Day 5: Gulmit
    Enjoy some time in Pakistan’s fresh mountain air today as you trek out to Borith Lake and Passu Glacier. The lake sits at an altitude of 2600 metres and is a quiet, peaceful spot to relax, not to mention a good opportunity to recharge after a few adventurous days. Read a book, soak up some sun or go for a swim (it’s saltwater) before trekking to Passu Glacier. (B, L, D)

    Day 6: Ghulkin
    Travel this morning to the village of Passu on the banks of the Hunza River. Explore the cute town filled with stone houses and fruit trees and take tea at a local house before trying the region’s famous (and delicious) apricot cake. Visit the Hussaini Hanging Bridge, described by some as the most dangerous bridge in the world, which was made by the locals using wooden planks – it’s not for the faint-hearted. But though the bridge’s condition is questionable its location is enviable, suspended above Borith Lake and surrounded by jagged mountains. You’ll spend the afternoon learning how to cook Huzai food in a local’s home, then it’s time to say goodbye and travel to your evening homestay in the nearby town of Ghulkin. (B, L, D)

    Day 7: Gulkin
    Take a scenic, leisurely drive out to Khunjerab National Park, which was established in 1975 to protect the region’s wildlife. Animals documented as being in the park include snow leopards, blue sheep, the Tibetan wolf, Marco Polo sheep, and the Eurasian lynx, to name but a few, and if you’re lucky you may spot the Himalayan ibex or a trusty yak on your way through. The park sits at an altitude of approximately 5200 metres and is close to the Khunjerab Pass – the border crossing from Pakistan to China. This Is the highest paved border crossing in the world (approximately 4700 metres) and marks the end of the Karakoram Highway and the start of China’s 314 National Road. (B, L, D)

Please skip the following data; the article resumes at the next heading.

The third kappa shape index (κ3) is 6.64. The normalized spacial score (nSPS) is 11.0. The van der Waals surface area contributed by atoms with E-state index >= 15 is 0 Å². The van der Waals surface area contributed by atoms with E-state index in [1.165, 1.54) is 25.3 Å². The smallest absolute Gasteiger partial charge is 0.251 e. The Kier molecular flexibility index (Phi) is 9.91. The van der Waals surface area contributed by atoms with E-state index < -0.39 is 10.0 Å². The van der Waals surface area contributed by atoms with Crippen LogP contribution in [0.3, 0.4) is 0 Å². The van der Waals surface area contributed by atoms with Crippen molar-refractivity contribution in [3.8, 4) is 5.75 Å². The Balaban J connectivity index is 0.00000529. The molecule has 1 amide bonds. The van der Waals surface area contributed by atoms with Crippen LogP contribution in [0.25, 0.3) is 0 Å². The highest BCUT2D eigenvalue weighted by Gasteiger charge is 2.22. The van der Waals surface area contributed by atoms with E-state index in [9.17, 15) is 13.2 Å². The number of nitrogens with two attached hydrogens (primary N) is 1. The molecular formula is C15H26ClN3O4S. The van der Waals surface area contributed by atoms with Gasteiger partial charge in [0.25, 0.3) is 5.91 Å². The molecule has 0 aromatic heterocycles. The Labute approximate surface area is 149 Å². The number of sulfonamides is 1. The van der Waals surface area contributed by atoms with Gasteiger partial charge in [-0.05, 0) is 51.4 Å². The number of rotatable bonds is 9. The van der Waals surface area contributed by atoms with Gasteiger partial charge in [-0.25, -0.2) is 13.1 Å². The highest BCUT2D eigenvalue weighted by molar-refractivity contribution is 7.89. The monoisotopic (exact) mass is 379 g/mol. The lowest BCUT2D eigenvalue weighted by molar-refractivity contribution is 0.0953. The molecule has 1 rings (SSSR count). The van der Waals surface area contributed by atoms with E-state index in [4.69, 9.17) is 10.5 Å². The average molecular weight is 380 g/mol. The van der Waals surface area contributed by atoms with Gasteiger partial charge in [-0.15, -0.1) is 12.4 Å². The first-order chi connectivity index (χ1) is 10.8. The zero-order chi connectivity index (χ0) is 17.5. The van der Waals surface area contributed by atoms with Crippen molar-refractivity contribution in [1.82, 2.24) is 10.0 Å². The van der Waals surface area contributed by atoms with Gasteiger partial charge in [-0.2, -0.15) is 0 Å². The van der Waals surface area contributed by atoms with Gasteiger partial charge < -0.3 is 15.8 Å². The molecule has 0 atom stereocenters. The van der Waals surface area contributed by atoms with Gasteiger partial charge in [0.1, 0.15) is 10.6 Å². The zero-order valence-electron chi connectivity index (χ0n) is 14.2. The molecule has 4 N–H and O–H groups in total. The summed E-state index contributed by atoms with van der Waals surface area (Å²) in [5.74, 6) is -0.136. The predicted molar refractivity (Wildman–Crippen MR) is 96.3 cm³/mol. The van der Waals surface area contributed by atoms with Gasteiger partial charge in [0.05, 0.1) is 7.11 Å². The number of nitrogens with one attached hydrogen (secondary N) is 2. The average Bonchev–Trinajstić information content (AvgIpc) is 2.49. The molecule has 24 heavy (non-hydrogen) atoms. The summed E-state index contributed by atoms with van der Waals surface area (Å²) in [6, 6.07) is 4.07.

Day 8: Minapin
    Travel today to Karimabad, the capital of the Hunza District, known for its locally made handicrafts and take-your-breath-away views. Lace up your hiking boots and trek out to Baltit and Altit forts, which were restored by the Aga Khan Foundation and have stood in the region for over 700 years. These forts are a testament to the valley’s past strategic importance and were used to control the ancient Asia trade routes, with Baltit Fort holding a particularly commanding position above the local village. The Aga Khan Foundation also runs several projects focusing on empowering local women. There’ll be an opportunity to visit one of the groups and chat to them about their work, followed by lunch at cafe run by the local women. In the evening, drive up to Eagle’s Nest for sunset views of the surrounding peaks including Ultar, Rakaposhi and Ladyfinger Peak, then continue to Minapin for tonight’s homestay. (B, L, D)